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Last time we were in Genesis, we looked at Genesis 14. Kedorlaomer went to war against five kings who rebelled against him. Lot was captured and Abraham was rescued. That was an important chapter because it mentions a mysterious figure named Melchizedek, a person that most Christians today are ignorant of. Melchizedek is important because he is a type of Christ. Jesus has a ministry like Melchizedek. Like Melchizedek, Jesus is both a priest and a king.
Why This Chapter Matters
Today, we also come to a very important chapter in the Book of Genesis. It is very important for three reasons.
1. God speaks to Abraham in this chapter.
This is NOT the first time God spoke to Abraham. God spoke to Abraham twice in Genesis 12 and once in Genesis 13. We are not told that he spoke to Abraham in Genesis 14. Abraham was at war but, when the war was over, God spoke to Abraham again.
Notice how it begins. It begins with these words: “After this, the word of the Lord came to Abraham” (15:1). That is a phrase we see all through the Bible. The word of the Lord comes to different people (usually prophets). This is the first time we see that phrase. In fact, He speaks to Abraham all through the chapter and it is not a monologue. It is a dialogue. It is interactive.
Abraham reacts to what God says and even asks Him two different questions and he answers it. God spoke to Abraham in this chapter and he spoke to him in two different ways. At the beginning of the chapter, God spoke to him in a vision (15:1). Most of the time God speaks to us today, He speaks in our head. We feel a strong urging by the Holy Spirit to do something.
God did not speak to Abraham that way. He spoke to him in a vision. Abraham was awake at the time. At the end of the chapter, God spoke to Abraham in a dream. The text says that Abraham fell into a deep sleep (15:12) and God spoke to him in that condition as well.
Abraham has two concerns in this chapter. He is worried that he will not have a son and he is worried that he will not inherit the Promised Land. God addresses those concerns in this chapter.
2. Abraham gets saved in this chapter.
Genesis 15:6 says that “Abraham believed and it was counted to him for righteousness.” This was the night that Abraham was justified. I want to spend much of our time looking at that verse in detail. That verse is very important theologically. It is perhaps the most important verse in the OT. The NT quotes it three times. The Apostle Paul quotes it twice (Romans 4:3; Galatians 3:6) and James quotes it once (2:23). How Abraham got saved is the same way that people get saved today.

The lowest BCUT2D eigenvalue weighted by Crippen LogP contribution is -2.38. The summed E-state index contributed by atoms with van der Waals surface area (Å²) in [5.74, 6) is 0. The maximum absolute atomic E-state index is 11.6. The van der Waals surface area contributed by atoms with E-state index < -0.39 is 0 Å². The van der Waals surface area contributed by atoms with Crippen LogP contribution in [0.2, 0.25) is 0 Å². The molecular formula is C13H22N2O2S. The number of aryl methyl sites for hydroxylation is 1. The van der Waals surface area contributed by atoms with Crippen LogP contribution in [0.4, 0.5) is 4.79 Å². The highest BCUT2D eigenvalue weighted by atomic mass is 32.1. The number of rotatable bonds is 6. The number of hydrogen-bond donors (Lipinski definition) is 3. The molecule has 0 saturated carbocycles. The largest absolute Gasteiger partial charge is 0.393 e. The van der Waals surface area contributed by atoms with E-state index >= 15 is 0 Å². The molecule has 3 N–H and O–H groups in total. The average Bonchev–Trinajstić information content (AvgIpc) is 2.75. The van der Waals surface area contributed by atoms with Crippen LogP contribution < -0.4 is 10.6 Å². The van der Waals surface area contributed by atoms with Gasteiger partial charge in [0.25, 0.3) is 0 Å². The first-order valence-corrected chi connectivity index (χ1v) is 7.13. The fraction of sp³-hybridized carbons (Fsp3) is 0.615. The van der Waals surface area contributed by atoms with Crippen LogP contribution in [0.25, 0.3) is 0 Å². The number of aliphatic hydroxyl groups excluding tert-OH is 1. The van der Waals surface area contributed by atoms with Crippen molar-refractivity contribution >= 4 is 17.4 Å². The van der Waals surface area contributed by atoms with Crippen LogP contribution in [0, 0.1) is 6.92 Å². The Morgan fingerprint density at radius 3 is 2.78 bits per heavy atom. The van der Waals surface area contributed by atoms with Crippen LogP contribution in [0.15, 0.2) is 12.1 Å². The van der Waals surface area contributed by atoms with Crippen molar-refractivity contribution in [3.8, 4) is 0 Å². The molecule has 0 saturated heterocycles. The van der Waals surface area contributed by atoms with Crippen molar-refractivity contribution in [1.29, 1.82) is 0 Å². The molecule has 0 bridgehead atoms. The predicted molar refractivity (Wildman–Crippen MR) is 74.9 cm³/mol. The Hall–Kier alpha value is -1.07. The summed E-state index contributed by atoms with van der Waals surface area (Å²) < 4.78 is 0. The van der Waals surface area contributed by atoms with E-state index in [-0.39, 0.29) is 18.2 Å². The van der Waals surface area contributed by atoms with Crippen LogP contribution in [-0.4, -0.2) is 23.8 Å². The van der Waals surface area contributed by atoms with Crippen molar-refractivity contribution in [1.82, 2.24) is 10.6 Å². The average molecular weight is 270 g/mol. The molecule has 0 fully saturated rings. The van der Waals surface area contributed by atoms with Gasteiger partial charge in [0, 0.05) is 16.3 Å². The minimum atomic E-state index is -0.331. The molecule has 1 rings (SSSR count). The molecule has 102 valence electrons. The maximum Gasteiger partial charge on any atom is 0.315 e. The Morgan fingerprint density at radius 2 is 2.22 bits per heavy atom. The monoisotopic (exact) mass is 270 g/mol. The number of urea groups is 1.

3. God makes a covenant with Abraham in this chapter.
I am not going to go into great detail on this section, since we already spent two weeks talking about the Abrahamic Covenant. This chapter is important because it mentions the Abrahamic Covenant. Genesis 15:18 says “On that day, the Lord made a covenant with Abram.” You say, “Didn’t He already make a covenant with Abraham in chapter 12?” No. God made a promise to Abraham before and even repeated the promise several times but now the promise turns into a covenant and this covenant is still in effect today. God makes it official with a binding covenant.
God’s Message to Abraham
The word of the Lord comes to Abraham and what does He tell him? Don’t fear. In the last chapter, Abraham just won a great military victory against incredible odds. He was the underdog. He went against four powerful kings and won. He was a war hero. He rescued his nephew and freed several nations from the grip of the evil Kedorlaomer and he was very popular. He was on the top of the world.
Now we see a very different Abraham. This Abraham is afraid. God would not say “Don’t fear” unless Abraham was afraid of something. Abraham was afraid and God spoke to his fears. Apparently, he was afraid some of these kings might try to come back. Kings do not like to lose and be humiliated. He just won a great military victory and now he is alone and he is vulnerable. He may also have had some second thoughts about not taking the spoils of war.
He is emotionally drained. He is depressed and he is discouraged but God says, “Don’t fear”. Genesis 15:1 is a call to conquer all fear. Notice that God does not just say, “Don’t fear”. He gives him a reason not to fear. God says, ” I am your shield, your very great reward.” God says, “I am your shield (protector). I am also your (provider).”
God was not just the rewarder of Abraham, He was his reward. There is a big difference. In fact, God does not even say, “I am your reward”. He says, “I am your VERY GREAT reward.” That is not just God’s word to Abraham. It is God’s word to us because this exhortation is repeated in Scripture. It is repeated more than a hundred times in the Bible. We are all afraid of something. When we were kids, we were afraid of the dark or spiders.
When we get older, we still have fears. We fear crime. We fear rejection. We fear losing our job, getting old, getting sick, getting cancer, getting heart disease, getting grey hair and not being able to retire. We fear whose going to win the next election. America might vote another moron in office. God tells us NOT to fear.
“The Lord is my light and my salvation— whom shall I fear? The Lord is the stronghold of my life— of whom shall I be afraid?” (Psalm 27:1)
“Even though I walk through the darkest valley, I will fear no evil, FOR YOU ARE WITH ME; your rod and your staff, they comfort me.” (Psalm 23:4)
“I sought the Lord, and he answered me; he delivered me from all my fears.” (Psalm 34:4)
“I will not fear though tens of thousands assail me on every side.” (Psalm 3:6)
Notice Abraham’s response to what God said. “Abram said, ‘Sovereign Lord, what can you give me since I remain childless and the one who will inherit my estate is Eliezer of Damascus?’ And Abram said, ‘You have given me no children; so a servant in my household will be my heir.‘” (15:2-3 NIV) Abraham heard what God said and raised an objection.